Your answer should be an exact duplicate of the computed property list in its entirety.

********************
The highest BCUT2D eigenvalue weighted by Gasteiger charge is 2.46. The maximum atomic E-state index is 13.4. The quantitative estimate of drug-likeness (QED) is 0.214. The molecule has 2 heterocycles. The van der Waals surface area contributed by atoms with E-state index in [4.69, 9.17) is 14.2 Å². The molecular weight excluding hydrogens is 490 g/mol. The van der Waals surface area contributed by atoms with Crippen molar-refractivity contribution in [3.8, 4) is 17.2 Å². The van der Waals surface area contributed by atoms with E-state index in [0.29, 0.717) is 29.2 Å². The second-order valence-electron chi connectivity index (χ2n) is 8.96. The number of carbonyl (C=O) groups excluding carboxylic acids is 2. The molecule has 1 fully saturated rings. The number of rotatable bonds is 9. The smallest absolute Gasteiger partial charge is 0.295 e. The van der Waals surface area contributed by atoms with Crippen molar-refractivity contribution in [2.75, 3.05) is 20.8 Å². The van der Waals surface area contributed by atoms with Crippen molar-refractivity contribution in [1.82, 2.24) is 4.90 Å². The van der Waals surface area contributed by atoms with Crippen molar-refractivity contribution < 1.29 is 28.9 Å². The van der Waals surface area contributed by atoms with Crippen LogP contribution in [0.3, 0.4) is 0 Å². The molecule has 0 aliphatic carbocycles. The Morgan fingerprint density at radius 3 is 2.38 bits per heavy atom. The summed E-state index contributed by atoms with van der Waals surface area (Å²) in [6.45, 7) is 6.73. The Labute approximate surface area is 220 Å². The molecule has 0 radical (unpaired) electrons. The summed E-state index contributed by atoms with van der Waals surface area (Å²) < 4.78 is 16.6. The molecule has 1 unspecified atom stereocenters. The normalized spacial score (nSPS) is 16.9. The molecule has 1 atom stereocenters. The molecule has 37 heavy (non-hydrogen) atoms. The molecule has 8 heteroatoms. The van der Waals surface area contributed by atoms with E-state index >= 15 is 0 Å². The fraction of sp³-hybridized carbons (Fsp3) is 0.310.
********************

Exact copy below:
The highest BCUT2D eigenvalue weighted by Gasteiger charge is 2.46. The maximum atomic E-state index is 13.4. The quantitative estimate of drug-likeness (QED) is 0.214. The molecule has 2 heterocycles. The van der Waals surface area contributed by atoms with E-state index in [4.69, 9.17) is 14.2 Å². The molecular weight excluding hydrogens is 490 g/mol. The van der Waals surface area contributed by atoms with Crippen molar-refractivity contribution in [3.8, 4) is 17.2 Å². The van der Waals surface area contributed by atoms with E-state index in [0.29, 0.717) is 29.2 Å². The second-order valence-electron chi connectivity index (χ2n) is 8.96. The number of carbonyl (C=O) groups excluding carboxylic acids is 2. The molecule has 1 fully saturated rings. The number of rotatable bonds is 9. The smallest absolute Gasteiger partial charge is 0.295 e. The van der Waals surface area contributed by atoms with Crippen molar-refractivity contribution in [2.75, 3.05) is 20.8 Å². The van der Waals surface area contributed by atoms with Crippen molar-refractivity contribution in [1.82, 2.24) is 4.90 Å². The van der Waals surface area contributed by atoms with Crippen molar-refractivity contribution < 1.29 is 28.9 Å². The van der Waals surface area contributed by atoms with Crippen LogP contribution in [0.3, 0.4) is 0 Å². The molecule has 0 aliphatic carbocycles. The Morgan fingerprint density at radius 3 is 2.38 bits per heavy atom. The summed E-state index contributed by atoms with van der Waals surface area (Å²) in [6.45, 7) is 6.73. The Labute approximate surface area is 220 Å². The molecule has 0 radical (unpaired) electrons. The summed E-state index contributed by atoms with van der Waals surface area (Å²) < 4.78 is 16.6. The molecule has 1 unspecified atom stereocenters. The normalized spacial score (nSPS) is 16.9. The molecule has 1 atom stereocenters. The molecule has 37 heavy (non-hydrogen) atoms. The molecule has 8 heteroatoms. The van der Waals surface area contributed by atoms with E-state index >= 15 is 0 Å². The fraction of sp³-hybridized carbons (Fsp3) is 0.310.